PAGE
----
Germany’s RWE is partnering with offshore PV specialist SolarDuck to build a 0.5 MW floating solar plant near an offshore wind farm in the North Sea.
German utility RWE and Dutch offshore PV specialist SolarDuck have announced plans to jointly build a pilot offshore PV project close to an offshore wind farm in the North Sea off the coast of Ostend, Belgium.
The Merganser project will have a capacity of 500 kW. It is expected to go online next year, the two companies said in a statement.
“Merganser will provide RWE and SolarDuck with important first–hand experience in one of the most challenging offshore environments in the world,” they said. “These learnings will enable a faster commercialization of the technology from 2023 onwards.”
The two companies also revealed that RWE is currently participating in the Dutch offshore wind tender for the Hollandse Kust West (HKW) sites VI and VII. SolarDuck was chosen as a tech partner, with the aim of building an offshore floating solar plant at pre–commercial scale with a capacity 5 MW at the future wind power complex.
“We are very keen to further explore the potential of offshore floating solar together with our partner SolarDuck,” said Sven Utermöhlen, CEO of wind offshore for RWE Renewables. “For countries with lower mean wind speeds but high solar irradiation, this opens up attractive opportunities. With the SolarDuck pilot we are gaining experience with a highly innovative offshore floating solar technology.”
In 2021, SolarDuck unveiled the first demonstrator project to feature its floating structure technology for solar projects at offshore sites in estuaries, natural harbors, and near-shore sites. The 64 kW system was deployed on an inshore site in the Waal (Rhine), the widest river of the Netherlands, near IJzendoorn, a village in the province of Gelderland.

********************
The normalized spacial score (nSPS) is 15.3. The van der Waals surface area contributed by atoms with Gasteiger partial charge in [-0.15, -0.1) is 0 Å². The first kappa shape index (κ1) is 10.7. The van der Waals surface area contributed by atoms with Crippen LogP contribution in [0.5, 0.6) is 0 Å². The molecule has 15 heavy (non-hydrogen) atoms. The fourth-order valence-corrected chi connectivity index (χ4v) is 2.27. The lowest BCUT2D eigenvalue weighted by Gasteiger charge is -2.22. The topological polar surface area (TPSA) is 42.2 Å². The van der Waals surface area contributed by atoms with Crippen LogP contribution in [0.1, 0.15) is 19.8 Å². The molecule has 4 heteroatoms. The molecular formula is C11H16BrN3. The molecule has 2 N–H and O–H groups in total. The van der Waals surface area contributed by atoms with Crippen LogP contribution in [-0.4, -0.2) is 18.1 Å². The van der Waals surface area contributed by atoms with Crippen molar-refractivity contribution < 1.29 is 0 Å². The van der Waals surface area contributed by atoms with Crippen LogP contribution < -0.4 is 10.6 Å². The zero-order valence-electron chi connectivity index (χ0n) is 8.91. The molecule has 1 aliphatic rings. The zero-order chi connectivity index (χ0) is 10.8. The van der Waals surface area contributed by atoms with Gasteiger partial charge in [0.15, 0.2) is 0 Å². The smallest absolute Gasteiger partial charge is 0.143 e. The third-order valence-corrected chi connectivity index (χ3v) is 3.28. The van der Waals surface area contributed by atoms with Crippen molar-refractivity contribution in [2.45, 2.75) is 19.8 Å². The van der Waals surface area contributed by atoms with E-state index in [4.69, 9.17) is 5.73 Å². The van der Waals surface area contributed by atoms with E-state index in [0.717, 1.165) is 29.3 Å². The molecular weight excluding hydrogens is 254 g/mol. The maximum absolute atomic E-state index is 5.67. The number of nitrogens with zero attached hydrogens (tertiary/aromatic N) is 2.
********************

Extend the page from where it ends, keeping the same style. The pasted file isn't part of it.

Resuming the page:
The structure holds the solar panels more than 3 meters above the water, and is able to handle coastal sea conditions and hurricane-force winds. It is optimized for offshore sites in estuaries and natural harbors, as well as near-shore sites. The basic floating platforms are triangular structures measuring 16 meters x 16 meters x 16 meters. They resemble offshore floating wind platforms or floating oil platforms. They can be flexibly connected together to form large plants.
“The idea is based on our offshore heritage,” Burgers told pv magazine in a recent interview. “Our company is a spin-off from the research department of the Damen Shipyards Group in the Netherlands, a company which uses the best of industry practice to design a reliable solution which is able to cope with the harsh maritime environment.”
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